When the storm blew through Virginia on June 29, its effects on home and business owners were so severe and widespread that they have been nearly impossible to fully grasp. My brain has struggled to stuff the hundreds of painful anecdotes in one big, heartbreaking file.
To understand the impact on restaurateurs, perhaps it would be easier to zoom in on one example: Montano’s International Gourmet in Roanoke, which was without power for six days last week.
Marty Montano, whose family has owned the restaurant for 43 years, said a utility pole behind Townside Festival strip mall snapped, and both the pole and transformer had to be replaced. By the time he realized the restaurant would not have power restored within a day or two, it was too late to seek food storage space elsewhere.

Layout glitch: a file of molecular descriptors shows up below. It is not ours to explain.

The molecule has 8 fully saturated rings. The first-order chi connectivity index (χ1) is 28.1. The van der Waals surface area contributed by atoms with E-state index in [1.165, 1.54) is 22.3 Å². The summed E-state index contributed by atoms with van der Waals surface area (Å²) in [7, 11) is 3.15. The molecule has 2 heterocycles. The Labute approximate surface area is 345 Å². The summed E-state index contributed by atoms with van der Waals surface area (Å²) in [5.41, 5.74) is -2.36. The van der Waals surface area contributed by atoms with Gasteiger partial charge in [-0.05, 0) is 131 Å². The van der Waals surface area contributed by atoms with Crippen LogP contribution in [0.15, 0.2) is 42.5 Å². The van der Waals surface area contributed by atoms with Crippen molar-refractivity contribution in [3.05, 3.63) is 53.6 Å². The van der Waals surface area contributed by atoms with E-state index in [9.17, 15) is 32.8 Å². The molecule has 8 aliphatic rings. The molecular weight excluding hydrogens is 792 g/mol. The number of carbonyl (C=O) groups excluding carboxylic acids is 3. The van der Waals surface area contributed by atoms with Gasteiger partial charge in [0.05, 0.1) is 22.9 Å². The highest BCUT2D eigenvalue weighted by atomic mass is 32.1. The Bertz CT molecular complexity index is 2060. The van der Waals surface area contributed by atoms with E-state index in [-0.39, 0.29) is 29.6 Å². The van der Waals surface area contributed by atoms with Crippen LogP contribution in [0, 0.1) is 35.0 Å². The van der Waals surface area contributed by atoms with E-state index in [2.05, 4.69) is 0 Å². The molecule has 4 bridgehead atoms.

About a dozen employees reported to work over the June 30 weekend even though they had no power at home. Montano said they showed up to help with everything from trashing food to documenting losses for insurance purposes, all with “no complaints, no begrudging words or anything else. They were just here to help.”
To continue reading about how the storm affected restaurants and residents’ food budgets, click here.